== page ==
States of the Euro-Atlantic security community share basic interests and depend on one another for security, economic prosperity, and human development. To address modern security challenges, these states must revitalize the institutional foundations of their shared security community.
Enormous societal and political shifts 20 years ago opened prospects for a new, united Europe. Despite Russia’s role in this peaceful departure from totalitarianism, the country’s course in the subsequent two decades was not so straightforward. While the demolition of the Berlin Wall is no guarantee of success, democratic transformations are a necessary precondition.
The 20 years that have passed since the Soviet Union’s collapse have shown that the former Soviet republics are capable of developing and strengthening their independence and economy, as well as integrating into global and regional processes, even as Russia continues its transition from an empire to a great power.
As the United States seeks to respond to the democratic challenges of the Arab Spring, it can be helpful to consider what has been learned since the early democracy promotion experiences of 1989.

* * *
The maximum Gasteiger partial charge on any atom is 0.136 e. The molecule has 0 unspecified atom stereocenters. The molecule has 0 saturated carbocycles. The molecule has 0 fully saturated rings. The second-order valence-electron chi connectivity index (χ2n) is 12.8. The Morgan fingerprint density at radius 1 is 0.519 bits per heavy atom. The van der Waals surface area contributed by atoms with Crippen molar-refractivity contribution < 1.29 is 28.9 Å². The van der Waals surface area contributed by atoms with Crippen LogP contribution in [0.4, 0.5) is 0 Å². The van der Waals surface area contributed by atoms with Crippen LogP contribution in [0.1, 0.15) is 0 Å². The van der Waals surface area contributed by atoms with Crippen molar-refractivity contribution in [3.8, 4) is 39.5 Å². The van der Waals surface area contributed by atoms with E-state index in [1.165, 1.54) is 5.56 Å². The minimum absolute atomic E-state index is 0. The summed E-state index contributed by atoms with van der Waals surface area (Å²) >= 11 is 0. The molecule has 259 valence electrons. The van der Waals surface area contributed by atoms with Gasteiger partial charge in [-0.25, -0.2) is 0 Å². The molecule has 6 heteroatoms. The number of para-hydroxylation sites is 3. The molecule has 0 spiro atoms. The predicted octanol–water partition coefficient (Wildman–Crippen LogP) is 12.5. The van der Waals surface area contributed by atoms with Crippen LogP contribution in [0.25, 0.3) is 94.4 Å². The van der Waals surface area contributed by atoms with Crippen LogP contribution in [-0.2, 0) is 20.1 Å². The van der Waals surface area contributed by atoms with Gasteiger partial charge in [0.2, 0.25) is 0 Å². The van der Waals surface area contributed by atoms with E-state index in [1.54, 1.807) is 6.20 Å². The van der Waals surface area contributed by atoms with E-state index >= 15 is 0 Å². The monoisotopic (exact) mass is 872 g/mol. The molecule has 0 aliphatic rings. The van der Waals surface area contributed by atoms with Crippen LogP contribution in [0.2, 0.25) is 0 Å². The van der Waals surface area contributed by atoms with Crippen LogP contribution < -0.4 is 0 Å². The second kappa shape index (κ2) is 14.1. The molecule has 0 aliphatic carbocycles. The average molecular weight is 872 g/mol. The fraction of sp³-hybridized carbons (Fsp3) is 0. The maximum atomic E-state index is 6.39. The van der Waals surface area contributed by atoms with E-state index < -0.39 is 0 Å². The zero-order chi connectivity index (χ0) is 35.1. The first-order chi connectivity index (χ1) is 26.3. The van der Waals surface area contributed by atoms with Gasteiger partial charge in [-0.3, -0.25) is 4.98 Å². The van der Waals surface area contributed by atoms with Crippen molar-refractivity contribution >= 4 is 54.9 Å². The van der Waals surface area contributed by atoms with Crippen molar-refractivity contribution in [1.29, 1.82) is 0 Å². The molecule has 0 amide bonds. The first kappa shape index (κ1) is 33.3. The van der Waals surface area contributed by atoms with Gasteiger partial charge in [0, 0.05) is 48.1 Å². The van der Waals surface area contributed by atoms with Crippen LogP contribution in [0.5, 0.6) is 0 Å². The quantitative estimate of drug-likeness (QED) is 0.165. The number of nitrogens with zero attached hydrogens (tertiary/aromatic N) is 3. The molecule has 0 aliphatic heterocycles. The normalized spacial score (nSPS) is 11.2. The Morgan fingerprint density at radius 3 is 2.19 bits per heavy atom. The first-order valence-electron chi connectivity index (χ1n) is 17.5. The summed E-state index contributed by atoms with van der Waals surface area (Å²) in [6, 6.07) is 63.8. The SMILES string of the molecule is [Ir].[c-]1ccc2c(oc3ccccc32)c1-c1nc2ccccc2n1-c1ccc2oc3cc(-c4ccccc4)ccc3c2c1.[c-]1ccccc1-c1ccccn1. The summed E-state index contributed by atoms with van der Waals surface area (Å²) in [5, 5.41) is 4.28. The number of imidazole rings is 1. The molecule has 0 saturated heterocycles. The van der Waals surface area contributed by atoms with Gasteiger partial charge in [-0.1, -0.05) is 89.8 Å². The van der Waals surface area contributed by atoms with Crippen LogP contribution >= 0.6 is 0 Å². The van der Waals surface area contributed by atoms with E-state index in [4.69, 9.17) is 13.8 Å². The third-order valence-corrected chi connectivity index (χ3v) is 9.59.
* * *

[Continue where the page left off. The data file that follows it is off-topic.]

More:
While providing support to Moldova is important, it’s essential that the EU be tougher on Chisinau regarding its inability to implement reforms.
While there has been a reawakening of sorts between Russia and Ukraine, relations between the two remain essentially unbalanced and tensions over gas disputes and trade are likely to continue to undermine bilateral relations.
Vice President Biden's March visit to Moldova, coupled with renewed interest within Congress and the European Union, has raised the prospect of a breakthrough in Moldova's secessionist region, Transnistria.
The West must look ahead to when President Lukashenka is no longer in office and help the people of Belarus develop its civil society.
Too often, debate on the relationship between Europe and Russia is driven by events—including elections, changes in leadership, and summits—which may provide important policy openings but do not always allow for thoughtful consideration of the long-term factors that shape the relationship.
Democratic actors in Central and Eastern Europe bring unique experiences and legitimacy to international democracy support and their democracy promotion efforts have the potential to make a significant contribution.